Jets’ Chances of Winning Season Drop in Vegas With No Touchdowns

The New York Jets are the first National Football League team in 35 years without a touchdown through their first three preseason games, and oddsmakers said their chances of having a winning season are dropping.

The Jets, who made headlines in the offseason by signing Tim Tebow as a backup to starting quarterback Mark Sanchez, have gone 35 drives and 174 plays in the preseason without putting the ball in the end zone.

With the Jets struggling on offense, the odds at Las Vegas sports books suggest that coach Rex Ryan’s squad now has a 42 percent chance to go 9-7 or better, down from 59 percent earlier this offseason, according to RJ Bell, the founder of Las Vegas- handicapping information website Pregame.com.

“There’s more questions there than there are answers in terms of their offensive line, in terms of their group of receivers,” former Pittsburgh Steelers coach Bill Cowher, an NFL analyst for CBS Corp. (CBS), said in an interview. “How patient is Rex going to be in terms of assessing does he need to make a change at the quarterback position if they get off to a slow start? That patience can also be magnified by the chants that start to come out from the fans.”

The Jets fell to 0-3 in the preseason with a 17-12 loss to the Carolina Panthers two days ago.

“The way I see it, we’re saving all of our good stuff for the regular season,” said Sanchez, who’s completed 24-of-35 passes for 203 yards, no touchdowns and two interceptions during the preseason. Tebow has connected on 13-of-36 passes for 151 yards and has also been intercepted twice while rushing for 84 yards on 11 carries.

‘Making Strides’

The Jets, who are coming off an 8-8 season following consecutive trips to the American Football Conference championship game under Ryan, open their 2012 regular-season schedule on Sept. 9 against the Buffalo Bills. Ryan said the offense is “making strides” as the opener approaches.

“By the time we get going, we will be a confident group,” Ryan said. “I don’t think there’s any doubt. Have we had our entire offensive package out there in the preseason? No. Do we feel comfortable with our offense? I would say yes.”

The last team that failed to score a touchdown in its first three preseason games was the 1977 Atlanta Falcons. The Falcons went on to have a 7-7 record that season and missed the playoffs while ranking 25th out of 28 NFL teams in points scored. Their defense allowed the fewest points in the league.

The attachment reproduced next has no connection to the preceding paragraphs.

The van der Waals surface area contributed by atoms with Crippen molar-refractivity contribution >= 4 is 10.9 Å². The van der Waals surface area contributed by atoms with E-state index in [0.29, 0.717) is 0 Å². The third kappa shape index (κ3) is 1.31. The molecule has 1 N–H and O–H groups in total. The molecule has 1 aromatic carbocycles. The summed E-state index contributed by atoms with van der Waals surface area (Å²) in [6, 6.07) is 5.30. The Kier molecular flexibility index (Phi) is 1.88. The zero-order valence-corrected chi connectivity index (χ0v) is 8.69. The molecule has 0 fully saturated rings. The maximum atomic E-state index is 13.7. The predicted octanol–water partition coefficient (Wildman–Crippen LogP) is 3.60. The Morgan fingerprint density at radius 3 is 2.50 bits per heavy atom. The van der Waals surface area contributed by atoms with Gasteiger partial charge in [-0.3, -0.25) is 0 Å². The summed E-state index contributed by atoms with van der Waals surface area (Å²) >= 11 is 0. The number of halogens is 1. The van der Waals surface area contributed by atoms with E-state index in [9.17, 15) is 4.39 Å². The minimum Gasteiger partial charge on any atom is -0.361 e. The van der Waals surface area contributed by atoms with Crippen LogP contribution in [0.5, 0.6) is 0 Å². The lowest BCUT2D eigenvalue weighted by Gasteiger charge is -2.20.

Before the preseason, oddsmakers listed the Jets’ projected number of wins at 8.5, with bettors expecting nine wins or more having to wager $145 to win $100. While the team’s over/under for wins is still 8.5, bettors now can wager $100 to make a $140 profit on the Jets to go 9-7 or better.

Winning Record?

Those odds indicate the Jets’ chances of having a winning season have moved to 42 percent from 59 percent, Bell said.

While disappointed about the inability to score against the Panthers, Tebow said the Jets realize it’s still the preseason and the records don’t count yet.

“You have to work on what you did bad and how you can get better and make sure that when the regular season gets here and we’re playing Buffalo, we can put the ball in the end zone, because that’s what matters,” said Tebow, whom the Jets acquired in a March trade with the Denver Broncos.

After the Jets landed Tebow, their odds of winning the Super Bowl were 25-1, according to the Las Vegas Hotel’s Super Book. They’ve now moved to 35-1, “a reflection of their lack of positive production” in the preseason, said LVH assistant sports book manager Jeff Sherman. Of the NFL’s other 31 teams, 15 have better odds to win the Super Bowl than the Jets.

While oddsmakers, analysts and fans question the Jets, Sanchez said morale is high as the regular season approaches.

“We’ve got to score touchdowns instead of field goals to win. We understand that,” Sanchez said. “We’re steadily improving and, hopefully, we’ll make a big jump for that first game.”

To contact the reporter on this story: Erik Matuszewski in New York at matuszewski@bloomberg.net

To contact the editor responsible for this story: Michael Sillup at msillup@bloomberg.net

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